How many law-abiding people would like a free home with their own security system of sorts, especially when they rarely see a local policeman walking the streets to protect them against crime in the first place, though it is understood that sadly, not all crimes are preventable, no matter how many police patrol the streets.

The families of those convicted (especially murderers), would also suffer if they were to be named and most likely have to leave the area where they lived. Even if they remain anonymous, this terrible crime will no doubt have an effect one way or another on them also. To think their children were capable of becoming convicted murderers, taking away the lives (in this case) of an innocent Mother and Daughter whilst they slept in their beds, in their own home.

What of any extended family and friends of the Mother and Daughter who died. What do they get by way of help in practical, emotional, and psychological terms?

In contradiction to the above legal stance, regarding the rule that names minors who are convicted of crimes and cannot be referred to (and no doubt that also applies to ‘helping Police with their enquiries’ and/or arrest stages), we see the opposite side of the coin.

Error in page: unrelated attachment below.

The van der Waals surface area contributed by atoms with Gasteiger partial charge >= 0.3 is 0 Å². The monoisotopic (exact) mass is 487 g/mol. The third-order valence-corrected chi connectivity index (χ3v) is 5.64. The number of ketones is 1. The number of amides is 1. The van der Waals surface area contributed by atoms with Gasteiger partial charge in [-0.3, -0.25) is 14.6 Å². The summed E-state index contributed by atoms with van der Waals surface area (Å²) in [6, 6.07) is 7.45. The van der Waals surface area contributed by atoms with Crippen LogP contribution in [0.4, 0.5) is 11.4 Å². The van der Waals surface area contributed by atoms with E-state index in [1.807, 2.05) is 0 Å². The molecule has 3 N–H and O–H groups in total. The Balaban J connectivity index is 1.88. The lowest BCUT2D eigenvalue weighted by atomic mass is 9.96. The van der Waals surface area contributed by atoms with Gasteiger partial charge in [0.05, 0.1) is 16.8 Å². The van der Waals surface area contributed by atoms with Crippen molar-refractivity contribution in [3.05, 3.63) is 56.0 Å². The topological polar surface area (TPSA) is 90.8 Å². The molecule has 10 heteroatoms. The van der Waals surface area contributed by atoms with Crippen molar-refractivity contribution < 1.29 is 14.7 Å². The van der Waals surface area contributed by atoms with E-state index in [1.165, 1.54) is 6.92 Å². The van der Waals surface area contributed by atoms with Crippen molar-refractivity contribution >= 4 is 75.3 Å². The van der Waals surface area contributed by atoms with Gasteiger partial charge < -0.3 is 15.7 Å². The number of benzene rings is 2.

Once over I seem to recall (but may be mistaken) that names were always withheld when it came to adults helping the police with their enquiries, arrested and charged, if or until convicted in Court. These issues are subject to changes via various Legislations over decades of course.

We have all seen television coverage where blankets are/were over the heads of suspects as they are taken into custody or back and forth to court. This has been either to enable anyone subsequently proved innocent to be able to return to their usual way of life without any of the above dire consequences to them and/or their families and friends,

Then there have been those whose names were released but their faces were obscured to the public and press photographers – a type of half-way situation which still makes them vulnerable to investigators representing different interested parties and/or the media.